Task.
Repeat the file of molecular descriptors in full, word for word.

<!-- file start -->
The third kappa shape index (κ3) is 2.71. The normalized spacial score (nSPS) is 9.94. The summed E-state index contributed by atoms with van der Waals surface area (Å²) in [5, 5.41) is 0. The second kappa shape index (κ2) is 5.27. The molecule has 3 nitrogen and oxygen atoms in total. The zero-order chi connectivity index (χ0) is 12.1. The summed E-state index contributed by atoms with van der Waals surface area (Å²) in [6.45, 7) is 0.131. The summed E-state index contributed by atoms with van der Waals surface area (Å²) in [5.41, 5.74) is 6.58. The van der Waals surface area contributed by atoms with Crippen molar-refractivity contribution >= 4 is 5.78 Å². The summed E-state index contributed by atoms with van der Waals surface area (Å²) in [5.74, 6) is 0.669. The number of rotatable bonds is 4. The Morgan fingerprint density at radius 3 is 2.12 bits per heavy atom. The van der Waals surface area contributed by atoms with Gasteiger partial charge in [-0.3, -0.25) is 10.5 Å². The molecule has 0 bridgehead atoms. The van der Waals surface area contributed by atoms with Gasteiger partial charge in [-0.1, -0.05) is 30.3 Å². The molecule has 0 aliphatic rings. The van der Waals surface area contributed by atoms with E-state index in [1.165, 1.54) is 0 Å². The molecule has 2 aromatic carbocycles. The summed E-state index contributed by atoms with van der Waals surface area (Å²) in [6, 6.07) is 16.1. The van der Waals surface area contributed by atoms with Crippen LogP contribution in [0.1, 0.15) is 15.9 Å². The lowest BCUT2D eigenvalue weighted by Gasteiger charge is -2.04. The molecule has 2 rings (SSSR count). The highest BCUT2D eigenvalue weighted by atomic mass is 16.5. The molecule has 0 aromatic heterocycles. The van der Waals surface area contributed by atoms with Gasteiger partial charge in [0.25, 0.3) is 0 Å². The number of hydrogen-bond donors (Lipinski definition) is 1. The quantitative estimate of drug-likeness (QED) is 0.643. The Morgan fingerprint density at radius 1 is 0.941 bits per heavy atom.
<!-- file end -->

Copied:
The third kappa shape index (κ3) is 2.71. The normalized spacial score (nSPS) is 9.94. The summed E-state index contributed by atoms with van der Waals surface area (Å²) in [5, 5.41) is 0. The second kappa shape index (κ2) is 5.27. The molecule has 3 nitrogen and oxygen atoms in total. The zero-order chi connectivity index (χ0) is 12.1. The summed E-state index contributed by atoms with van der Waals surface area (Å²) in [6.45, 7) is 0.131. The summed E-state index contributed by atoms with van der Waals surface area (Å²) in [5.41, 5.74) is 6.58. The van der Waals surface area contributed by atoms with Crippen molar-refractivity contribution >= 4 is 5.78 Å². The summed E-state index contributed by atoms with van der Waals surface area (Å²) in [5.74, 6) is 0.669. The number of rotatable bonds is 4. The Morgan fingerprint density at radius 3 is 2.12 bits per heavy atom. The van der Waals surface area contributed by atoms with Gasteiger partial charge in [-0.3, -0.25) is 10.5 Å². The molecule has 0 bridgehead atoms. The van der Waals surface area contributed by atoms with Gasteiger partial charge in [-0.1, -0.05) is 30.3 Å². The molecule has 0 aliphatic rings. The van der Waals surface area contributed by atoms with E-state index in [1.165, 1.54) is 0 Å². The molecule has 2 aromatic carbocycles. The summed E-state index contributed by atoms with van der Waals surface area (Å²) in [6, 6.07) is 16.1. The van der Waals surface area contributed by atoms with Crippen LogP contribution in [0.1, 0.15) is 15.9 Å². The lowest BCUT2D eigenvalue weighted by Gasteiger charge is -2.04. The molecule has 2 rings (SSSR count). The highest BCUT2D eigenvalue weighted by atomic mass is 16.5. The molecule has 0 aromatic heterocycles. The van der Waals surface area contributed by atoms with Gasteiger partial charge in [0.25, 0.3) is 0 Å². The number of hydrogen-bond donors (Lipinski definition) is 1. The quantitative estimate of drug-likeness (QED) is 0.643. The Morgan fingerprint density at radius 1 is 0.941 bits per heavy atom.